The impact of a family skills training intervention among Burmese migrant families in Thailand: A randomized controlled trialReport as inadecuate




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Objective

To conduct a randomized controlled trial assessing the impact of a family-based intervention delivered to Burmese migrant families displaced in Thailand on parenting and family functioning.

Participants and procedures

Participants included 479 Burmese migrant families from 20 communities in Thailand. Families, including 513 caregivers and 479 children aged 7 to 15 years, were randomized to treatment and waitlist control groups. The treatment group received a 12-session family-based intervention delivered to groups of families by lay facilitators. Adapted standardized and locally derived measures were administered before and after the intervention to assess parent-child relationship quality, discipline practices, and family functioning.

Results

Compared with controls, intervention families demonstrated improved quality of parent-child interactions on scales of parental warmth and affection Effect size ES = 0.25 caregivers; 0.26 children, both p < 0.05 and negative relationship quality ES = -0.37, p < 0.001 caregivers; -0.22 children, p < 0.05. Both children and caregivers also reported an effect on relationship quality based on a locally derived measure ES = 0.40 caregivers, p < .001; 0.43 children, p < .05. Family functioning was improved, including family cohesion ES = 0.46 caregivers; 0.36 children; both p < 0.001 and decreased negative interactions ES = -0.30 caregivers, p < 0.01; -0.24 children, p < 0.05. Family communication also improved according to children only ES = 0.29, p < 0.01. Caregivers, but not children, reported decreased harsh discipline ES = -0.39, p < 0.001, and no effects were observed on use of positive discipline strategies. Treatment attendance was high, with participants attending a mean of 9.7 out of 12 sessions.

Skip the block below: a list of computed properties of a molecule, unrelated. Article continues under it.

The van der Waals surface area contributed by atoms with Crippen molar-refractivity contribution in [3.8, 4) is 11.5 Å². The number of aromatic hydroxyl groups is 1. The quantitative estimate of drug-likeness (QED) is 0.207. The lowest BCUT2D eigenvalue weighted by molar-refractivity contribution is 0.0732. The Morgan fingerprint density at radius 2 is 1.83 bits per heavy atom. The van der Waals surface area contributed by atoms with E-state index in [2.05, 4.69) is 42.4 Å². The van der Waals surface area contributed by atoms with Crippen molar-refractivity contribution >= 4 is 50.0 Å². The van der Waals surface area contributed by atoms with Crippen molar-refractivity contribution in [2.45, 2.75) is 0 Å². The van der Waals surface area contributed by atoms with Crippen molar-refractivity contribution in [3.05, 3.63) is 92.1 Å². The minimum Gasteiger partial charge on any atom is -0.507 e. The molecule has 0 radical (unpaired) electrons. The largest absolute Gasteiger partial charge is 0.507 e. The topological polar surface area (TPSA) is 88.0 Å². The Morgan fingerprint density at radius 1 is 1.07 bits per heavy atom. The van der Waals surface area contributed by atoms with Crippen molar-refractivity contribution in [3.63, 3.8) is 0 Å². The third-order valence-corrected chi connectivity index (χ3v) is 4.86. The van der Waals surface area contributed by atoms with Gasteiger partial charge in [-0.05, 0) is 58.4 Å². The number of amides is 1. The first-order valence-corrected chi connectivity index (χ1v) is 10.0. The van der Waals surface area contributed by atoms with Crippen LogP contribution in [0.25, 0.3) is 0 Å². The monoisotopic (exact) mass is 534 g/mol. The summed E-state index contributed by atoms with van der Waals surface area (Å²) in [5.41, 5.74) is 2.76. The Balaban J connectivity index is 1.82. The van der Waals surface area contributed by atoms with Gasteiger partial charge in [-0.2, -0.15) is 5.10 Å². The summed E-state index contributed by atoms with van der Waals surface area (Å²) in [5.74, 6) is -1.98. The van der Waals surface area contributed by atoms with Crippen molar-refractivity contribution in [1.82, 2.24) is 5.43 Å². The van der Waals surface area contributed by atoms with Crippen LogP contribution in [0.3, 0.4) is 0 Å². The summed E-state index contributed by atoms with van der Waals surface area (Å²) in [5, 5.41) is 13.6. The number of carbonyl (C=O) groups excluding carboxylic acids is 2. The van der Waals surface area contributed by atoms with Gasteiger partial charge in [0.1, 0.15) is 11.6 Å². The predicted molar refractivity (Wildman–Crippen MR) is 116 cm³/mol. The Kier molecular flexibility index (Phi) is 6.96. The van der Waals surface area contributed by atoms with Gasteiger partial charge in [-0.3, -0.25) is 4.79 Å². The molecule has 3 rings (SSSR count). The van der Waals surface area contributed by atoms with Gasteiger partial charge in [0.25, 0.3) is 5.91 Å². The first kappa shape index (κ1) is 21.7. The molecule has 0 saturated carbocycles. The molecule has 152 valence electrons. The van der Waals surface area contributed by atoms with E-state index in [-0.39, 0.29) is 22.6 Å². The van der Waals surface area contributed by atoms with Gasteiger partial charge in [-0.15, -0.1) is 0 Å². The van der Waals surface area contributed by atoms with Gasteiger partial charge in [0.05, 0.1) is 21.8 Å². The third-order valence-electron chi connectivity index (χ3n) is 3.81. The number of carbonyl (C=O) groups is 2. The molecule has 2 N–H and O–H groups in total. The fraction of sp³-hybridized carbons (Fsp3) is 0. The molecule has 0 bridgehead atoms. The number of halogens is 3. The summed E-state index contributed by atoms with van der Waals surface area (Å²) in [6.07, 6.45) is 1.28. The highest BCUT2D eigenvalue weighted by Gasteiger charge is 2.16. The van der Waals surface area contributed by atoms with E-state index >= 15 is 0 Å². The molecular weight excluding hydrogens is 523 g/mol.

Conclusion

The intervention increased protective aspects of family well-being for migrant children and caregivers in a middle-income country. The strongest effects were on parent-child relationship quality and family functioning, while results were mixed on changes in discipline practices. Results suggest that a behavioral family-based approach implemented by lay providers in community settings is a promising intervention approach for strengthening families in highly stressed contexts.

Trial registration

Clinicaltrials.gov: NCT01668992



Author: Eve S. Puffer , Jeannie Annan , Amanda L. Sim , Carmel Salhi , Theresa S. Betancourt

Source: http://plos.srce.hr/



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